Energy East pipeline carries more risks than rewards for Ontario, says report
“This project simply isn’t worth the risk” ~ Maude Barlow
The proposed Energy East pipeline carries more risks than rewards for Ontario residents and First Nations.
That was the conclusion reached by the Ontario Energy Board (OEB), an independent and impartial public regulatory agency, after its review of TransCanada’s 4,400 km pipeline. The report, “Giving Ontarians a Voice on Energy East,” was released last Thursday.
“At the request of the Minister of Energy, the OEB led an open and impartial review of the potential benefits and impacts of the proposed Energy East from an Ontario perspective,” the OEB said in a press release. “After the most comprehensive consultation it has ever undertaken, the OEB has determined that there is an imbalance between the economic and environmental risks of the Project, and the expected benefits for Ontarians.”
Canada’s national energy strategy relies on the expansion of the Alberta tar sands. It’s a strategy that undermines Canadian democracy, and Indigenous rights and livelihoods. Pulitzer prize-winning journalist Chris Hedges says the strategy creates conditions that allow oil profiteers to “dig up the Alberta tar sands in an orgy of environmental degradation.”
If built, Energy East would become North America’s largest oil pipeline, transporting 1.1 million barrels of crude per day from the Alberta tar sands to Canada’s East Coast. The pipeline would impact more than 75 communities in Alberta, Sakatchewan, Manitoba, New Brunswick, Ontario and Quebec. According to environmental experts, both Energy East and Enbridge’s Line 9B would increase the risk of oil spills and “run away climate change”.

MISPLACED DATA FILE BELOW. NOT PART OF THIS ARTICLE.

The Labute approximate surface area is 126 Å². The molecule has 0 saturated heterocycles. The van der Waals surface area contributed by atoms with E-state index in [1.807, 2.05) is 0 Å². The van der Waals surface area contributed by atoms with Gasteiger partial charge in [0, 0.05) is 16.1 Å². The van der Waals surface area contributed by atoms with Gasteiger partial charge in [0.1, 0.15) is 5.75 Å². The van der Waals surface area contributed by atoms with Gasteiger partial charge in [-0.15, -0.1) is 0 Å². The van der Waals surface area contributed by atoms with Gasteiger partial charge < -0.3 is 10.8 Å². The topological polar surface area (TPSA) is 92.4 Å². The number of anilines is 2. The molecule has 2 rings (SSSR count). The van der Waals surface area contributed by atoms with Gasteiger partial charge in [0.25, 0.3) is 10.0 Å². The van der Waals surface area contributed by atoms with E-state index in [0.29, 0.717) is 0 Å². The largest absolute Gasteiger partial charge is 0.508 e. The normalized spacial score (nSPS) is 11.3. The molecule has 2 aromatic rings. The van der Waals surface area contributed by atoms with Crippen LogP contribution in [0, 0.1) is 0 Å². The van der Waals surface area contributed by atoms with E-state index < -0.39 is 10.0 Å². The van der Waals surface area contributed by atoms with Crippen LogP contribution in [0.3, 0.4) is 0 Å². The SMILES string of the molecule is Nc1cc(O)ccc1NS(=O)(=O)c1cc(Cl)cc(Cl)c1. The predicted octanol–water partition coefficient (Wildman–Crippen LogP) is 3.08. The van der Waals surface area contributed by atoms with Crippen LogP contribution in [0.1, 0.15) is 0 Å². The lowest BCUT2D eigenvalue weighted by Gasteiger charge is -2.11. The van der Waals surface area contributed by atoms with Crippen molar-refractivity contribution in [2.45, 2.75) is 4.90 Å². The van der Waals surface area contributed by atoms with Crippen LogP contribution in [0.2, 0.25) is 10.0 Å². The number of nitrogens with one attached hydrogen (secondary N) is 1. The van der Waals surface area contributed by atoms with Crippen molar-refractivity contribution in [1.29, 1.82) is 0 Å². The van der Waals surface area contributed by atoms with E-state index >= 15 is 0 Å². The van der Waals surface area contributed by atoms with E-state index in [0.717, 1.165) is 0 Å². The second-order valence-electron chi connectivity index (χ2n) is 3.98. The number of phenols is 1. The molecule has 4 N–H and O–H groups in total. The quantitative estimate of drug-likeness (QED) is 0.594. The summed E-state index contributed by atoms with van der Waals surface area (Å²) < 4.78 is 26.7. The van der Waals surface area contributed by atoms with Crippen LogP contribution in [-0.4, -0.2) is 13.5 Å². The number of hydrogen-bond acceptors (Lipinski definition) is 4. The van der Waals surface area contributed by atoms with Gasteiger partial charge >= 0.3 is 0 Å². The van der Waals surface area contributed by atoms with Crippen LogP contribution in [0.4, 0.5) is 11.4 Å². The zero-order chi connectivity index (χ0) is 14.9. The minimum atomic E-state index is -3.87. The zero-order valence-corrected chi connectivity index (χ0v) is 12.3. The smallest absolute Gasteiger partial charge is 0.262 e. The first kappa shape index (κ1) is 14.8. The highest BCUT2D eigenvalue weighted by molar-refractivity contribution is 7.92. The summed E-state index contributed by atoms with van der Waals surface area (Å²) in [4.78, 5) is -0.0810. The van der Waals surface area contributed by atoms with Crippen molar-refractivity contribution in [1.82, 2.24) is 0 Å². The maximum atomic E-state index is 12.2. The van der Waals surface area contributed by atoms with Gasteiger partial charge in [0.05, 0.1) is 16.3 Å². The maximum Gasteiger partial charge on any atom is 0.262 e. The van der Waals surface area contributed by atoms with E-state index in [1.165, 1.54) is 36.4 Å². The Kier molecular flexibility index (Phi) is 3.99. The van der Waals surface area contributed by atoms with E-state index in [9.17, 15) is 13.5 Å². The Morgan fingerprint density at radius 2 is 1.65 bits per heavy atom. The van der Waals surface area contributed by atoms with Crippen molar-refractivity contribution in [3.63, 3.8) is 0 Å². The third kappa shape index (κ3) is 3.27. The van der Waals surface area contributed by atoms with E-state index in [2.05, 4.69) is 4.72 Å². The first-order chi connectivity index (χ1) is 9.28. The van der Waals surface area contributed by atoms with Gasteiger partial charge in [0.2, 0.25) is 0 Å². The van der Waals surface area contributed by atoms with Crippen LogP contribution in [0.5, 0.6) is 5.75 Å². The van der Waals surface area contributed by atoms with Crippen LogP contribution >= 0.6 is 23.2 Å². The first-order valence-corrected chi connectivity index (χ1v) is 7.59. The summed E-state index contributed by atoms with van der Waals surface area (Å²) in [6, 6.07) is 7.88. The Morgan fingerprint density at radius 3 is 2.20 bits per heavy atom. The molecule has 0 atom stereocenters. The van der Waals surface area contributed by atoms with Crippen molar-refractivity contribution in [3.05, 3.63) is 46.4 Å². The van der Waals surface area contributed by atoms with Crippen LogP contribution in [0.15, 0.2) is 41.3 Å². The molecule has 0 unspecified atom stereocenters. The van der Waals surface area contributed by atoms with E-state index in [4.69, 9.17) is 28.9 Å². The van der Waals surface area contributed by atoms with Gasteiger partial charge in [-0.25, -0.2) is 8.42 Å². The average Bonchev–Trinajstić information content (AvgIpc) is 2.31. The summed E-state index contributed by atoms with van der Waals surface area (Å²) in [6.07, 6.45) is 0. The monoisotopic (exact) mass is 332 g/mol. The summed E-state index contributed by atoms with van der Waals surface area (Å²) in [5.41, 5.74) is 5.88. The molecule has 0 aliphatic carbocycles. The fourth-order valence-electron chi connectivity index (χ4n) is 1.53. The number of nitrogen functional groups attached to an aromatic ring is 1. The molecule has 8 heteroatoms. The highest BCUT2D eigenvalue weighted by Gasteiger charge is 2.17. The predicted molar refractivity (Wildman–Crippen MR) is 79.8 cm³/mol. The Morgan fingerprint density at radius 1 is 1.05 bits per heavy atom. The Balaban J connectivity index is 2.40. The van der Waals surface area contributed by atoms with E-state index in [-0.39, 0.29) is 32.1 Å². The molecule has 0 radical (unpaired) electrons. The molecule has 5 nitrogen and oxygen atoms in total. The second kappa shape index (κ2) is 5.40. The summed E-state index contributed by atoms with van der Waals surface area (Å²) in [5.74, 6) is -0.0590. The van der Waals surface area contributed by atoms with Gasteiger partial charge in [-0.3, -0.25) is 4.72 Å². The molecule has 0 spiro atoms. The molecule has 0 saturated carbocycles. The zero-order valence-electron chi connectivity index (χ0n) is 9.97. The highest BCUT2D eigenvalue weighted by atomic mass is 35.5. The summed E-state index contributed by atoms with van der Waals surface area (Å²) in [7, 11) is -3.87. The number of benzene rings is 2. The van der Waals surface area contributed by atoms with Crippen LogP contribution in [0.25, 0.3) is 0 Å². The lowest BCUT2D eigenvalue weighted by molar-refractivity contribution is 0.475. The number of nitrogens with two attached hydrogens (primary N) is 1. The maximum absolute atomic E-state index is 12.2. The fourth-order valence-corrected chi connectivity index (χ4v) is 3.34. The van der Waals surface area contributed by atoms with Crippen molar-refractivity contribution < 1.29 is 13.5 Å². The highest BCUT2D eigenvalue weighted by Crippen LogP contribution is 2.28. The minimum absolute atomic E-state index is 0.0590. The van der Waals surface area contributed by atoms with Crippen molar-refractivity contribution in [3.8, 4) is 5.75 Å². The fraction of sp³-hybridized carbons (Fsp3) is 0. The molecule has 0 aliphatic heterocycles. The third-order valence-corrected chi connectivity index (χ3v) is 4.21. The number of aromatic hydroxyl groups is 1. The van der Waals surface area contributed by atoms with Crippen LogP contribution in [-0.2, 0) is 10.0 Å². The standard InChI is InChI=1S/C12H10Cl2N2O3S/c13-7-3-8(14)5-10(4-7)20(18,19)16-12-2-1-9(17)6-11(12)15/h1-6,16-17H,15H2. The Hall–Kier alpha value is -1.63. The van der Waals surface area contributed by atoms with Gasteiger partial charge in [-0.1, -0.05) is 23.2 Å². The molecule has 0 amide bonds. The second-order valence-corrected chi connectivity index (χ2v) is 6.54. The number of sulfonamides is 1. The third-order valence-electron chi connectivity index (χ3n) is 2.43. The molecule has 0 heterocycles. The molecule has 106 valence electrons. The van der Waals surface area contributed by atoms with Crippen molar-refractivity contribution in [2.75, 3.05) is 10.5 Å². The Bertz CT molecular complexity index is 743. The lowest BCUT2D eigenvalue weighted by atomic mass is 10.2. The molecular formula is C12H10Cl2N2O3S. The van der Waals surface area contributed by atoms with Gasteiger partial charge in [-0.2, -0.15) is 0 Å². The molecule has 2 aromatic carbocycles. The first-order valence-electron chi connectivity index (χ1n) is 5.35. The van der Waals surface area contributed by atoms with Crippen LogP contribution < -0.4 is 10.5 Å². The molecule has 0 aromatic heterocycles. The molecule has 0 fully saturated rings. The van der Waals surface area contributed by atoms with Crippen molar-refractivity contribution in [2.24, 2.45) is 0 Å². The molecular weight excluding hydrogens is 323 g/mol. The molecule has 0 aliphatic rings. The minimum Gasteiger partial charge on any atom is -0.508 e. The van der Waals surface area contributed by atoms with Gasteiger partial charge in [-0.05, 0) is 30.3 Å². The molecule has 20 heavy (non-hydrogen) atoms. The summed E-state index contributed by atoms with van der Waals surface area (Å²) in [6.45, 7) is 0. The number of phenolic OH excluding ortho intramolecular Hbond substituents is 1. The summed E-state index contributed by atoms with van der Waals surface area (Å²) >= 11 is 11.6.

“The primary concerns of Ontarians are about pipeline safety, and the impact of Energy East on their lakes, rivers and drinking water in the event of a spill,” says Rosemarie Leclair, Chair and CEO of the OEB, in a press release.
The Ontario government requires that pipelines built in Ontario have the “highest available technical standards for public safety and environmental protection”. The OEB report found that Energy East failed to meet these standards.
Ontario also requires that pipelines in the province “have demonstrable economic benefits for Ontarians”. The OEB report found that the economic benefits claimed by TransCanada and Energy East supporters in the Canadian government “are likely to be modest.” Instead, Energy East would drive up natural gas prices in eastern Ontario.
According to the Council of Canadians, one the notable progressive organizations on the frontlines of the grassroots-inspired resistance to the unbridled expansions of the Alberta tar sands and pipelines, the OEB report “echoes national concerns” about Energy East.
“It is no surprise that protecting waterways from the risk of a massive pipeline spill is a key concern of Ontarians,” said Maude Barlow, the Council’s national chairperson, in a press release. “The sheer size of the proposed Energy East pipeline means a spill threatens to be the largest Canada has ever seen. This pipeline would cross critical drinking water sources. At a time of crisis for both our climate and our water, this project simply isn’t worth the risk.”
The Council noted that the OEB underestimates Energy East’s “serious climate pollution consequences”.
The OEB report made a number of recommendations to lessen Energy East’s environmental impact and ensure that Ontario’s First Nation, Métis and other communities impacted by the pipeline have an ongoing role in the construction and operation of the pipeline. The OEB also hopes that its report will empower the Ontario government during its intervention at the National Energy Board (NEB)’s forthcoming hearings on Energy East.
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